Looking for an easy one-nighter? I’ve got just the place: West Marin. We’re lucky to live at the margin of land and sea, but we get so locked in our day-to-day lives that we forget what’s around us. That’s why I love Tomales Bay, that narrow 14-mile-long bay between the northern tip of the Point Reyes peninsula and the Marin coast.
I went kayaking here for the first time last weekend, smack dab over the San Andreas fault. The silvery-grey light, the fluttering of birds, and the quiet lapping of water on the hull made me forget my otherwise-busy life and experience that be-here-now Zen viewpoint so difficult to capture in the city. I ended the day with a seafood dinner and an overnight at Nick’s Cove & Cottages in a retro-folksy cabin on stilts above the water. Taking this trip was like hitting the reset button of my mind.
WHAT TO DO
I thought I’d seen Tomales Bay a thousand times, but when I hit the water in a kayak, it was if I were seeing it for the first time. A harbor seal tailed us as we paddled across the bay, popping up every few minutes to check us out. Cormorants dove for fish right next to us just as a big flock of surf scooters landed on the water a few yards away.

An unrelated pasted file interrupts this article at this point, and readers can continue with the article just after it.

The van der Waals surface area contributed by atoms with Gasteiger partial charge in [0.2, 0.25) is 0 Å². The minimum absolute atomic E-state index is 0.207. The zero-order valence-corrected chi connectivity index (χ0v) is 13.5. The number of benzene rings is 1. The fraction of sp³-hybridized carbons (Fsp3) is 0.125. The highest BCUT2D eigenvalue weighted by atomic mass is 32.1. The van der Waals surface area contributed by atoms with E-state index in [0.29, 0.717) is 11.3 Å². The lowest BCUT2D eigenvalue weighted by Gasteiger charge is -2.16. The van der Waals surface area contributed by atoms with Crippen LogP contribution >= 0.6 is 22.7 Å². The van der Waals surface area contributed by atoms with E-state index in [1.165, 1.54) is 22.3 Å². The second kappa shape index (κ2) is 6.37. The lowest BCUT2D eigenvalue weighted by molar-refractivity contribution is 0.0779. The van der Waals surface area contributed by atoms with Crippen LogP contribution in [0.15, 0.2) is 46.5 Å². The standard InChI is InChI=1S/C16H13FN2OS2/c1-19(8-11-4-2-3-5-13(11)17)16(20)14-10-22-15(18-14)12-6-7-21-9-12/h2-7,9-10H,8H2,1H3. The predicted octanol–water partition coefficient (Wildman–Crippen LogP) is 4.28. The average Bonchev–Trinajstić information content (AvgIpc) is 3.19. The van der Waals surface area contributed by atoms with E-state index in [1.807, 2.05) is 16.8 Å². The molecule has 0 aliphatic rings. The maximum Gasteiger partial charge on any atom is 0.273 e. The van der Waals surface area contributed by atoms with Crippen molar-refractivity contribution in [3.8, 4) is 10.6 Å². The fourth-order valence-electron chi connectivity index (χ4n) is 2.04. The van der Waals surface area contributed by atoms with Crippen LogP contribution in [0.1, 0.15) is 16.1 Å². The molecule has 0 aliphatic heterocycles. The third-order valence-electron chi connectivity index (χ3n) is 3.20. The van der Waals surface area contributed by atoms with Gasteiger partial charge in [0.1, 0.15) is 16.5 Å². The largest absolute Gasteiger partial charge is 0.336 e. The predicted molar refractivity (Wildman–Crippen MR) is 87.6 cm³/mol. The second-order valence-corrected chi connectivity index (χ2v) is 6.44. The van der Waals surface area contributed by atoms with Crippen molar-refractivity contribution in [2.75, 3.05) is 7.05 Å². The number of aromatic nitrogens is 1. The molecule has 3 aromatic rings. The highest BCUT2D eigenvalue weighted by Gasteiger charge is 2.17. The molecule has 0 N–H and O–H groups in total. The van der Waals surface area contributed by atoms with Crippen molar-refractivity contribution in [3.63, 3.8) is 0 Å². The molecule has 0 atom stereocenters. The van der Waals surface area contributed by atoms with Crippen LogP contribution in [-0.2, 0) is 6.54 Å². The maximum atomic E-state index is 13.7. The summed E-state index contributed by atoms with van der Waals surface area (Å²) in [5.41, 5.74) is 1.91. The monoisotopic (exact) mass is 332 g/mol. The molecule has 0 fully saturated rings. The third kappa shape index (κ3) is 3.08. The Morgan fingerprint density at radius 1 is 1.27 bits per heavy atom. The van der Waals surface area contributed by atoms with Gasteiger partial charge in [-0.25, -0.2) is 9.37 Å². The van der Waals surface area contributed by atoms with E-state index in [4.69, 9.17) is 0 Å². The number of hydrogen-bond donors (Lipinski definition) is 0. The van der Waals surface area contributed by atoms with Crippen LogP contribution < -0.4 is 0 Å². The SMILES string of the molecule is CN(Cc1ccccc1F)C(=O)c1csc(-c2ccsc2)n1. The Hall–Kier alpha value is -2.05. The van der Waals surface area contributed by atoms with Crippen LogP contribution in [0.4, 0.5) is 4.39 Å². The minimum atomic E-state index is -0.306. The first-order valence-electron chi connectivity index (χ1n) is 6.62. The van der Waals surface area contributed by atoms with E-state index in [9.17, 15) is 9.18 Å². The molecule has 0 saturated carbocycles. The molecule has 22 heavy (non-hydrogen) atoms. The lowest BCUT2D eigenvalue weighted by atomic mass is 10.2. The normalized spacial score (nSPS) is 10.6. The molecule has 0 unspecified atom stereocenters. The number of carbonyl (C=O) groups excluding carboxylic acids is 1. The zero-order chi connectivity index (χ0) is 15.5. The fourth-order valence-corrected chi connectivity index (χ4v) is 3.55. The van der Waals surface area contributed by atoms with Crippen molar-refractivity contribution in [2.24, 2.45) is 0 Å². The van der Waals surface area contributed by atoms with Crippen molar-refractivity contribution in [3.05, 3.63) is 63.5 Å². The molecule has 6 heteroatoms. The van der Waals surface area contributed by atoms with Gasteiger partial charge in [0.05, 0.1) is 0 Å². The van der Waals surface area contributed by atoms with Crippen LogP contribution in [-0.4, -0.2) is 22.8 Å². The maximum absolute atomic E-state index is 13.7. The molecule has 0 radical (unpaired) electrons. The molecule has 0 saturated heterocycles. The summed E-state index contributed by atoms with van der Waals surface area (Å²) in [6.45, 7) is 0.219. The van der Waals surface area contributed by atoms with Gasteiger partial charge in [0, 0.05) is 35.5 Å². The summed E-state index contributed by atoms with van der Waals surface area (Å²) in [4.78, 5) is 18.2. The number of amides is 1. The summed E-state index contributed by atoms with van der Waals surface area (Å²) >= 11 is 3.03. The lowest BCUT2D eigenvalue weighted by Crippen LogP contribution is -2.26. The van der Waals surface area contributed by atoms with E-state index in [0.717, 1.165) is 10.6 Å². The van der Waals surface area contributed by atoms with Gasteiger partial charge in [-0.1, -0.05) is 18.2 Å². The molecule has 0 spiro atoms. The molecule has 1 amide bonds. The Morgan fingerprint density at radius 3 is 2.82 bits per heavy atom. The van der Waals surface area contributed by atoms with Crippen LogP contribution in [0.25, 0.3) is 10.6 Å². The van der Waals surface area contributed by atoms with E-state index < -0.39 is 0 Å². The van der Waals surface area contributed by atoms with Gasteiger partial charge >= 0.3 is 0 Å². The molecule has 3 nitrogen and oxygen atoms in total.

This may seem an odd time of year for kayaking, but winter is the season for migratory birds—and Tomales is right beneath the Pacific Flyway. A whopping 290 species of birds can be spotted here. At the Audubon Society’s annual Christmas bird count last year, volunteers counted an amazing 122,000 birds—in a single day! If you’re not yet a birder, you’ll likely become one after a paddle on Tomales Bay.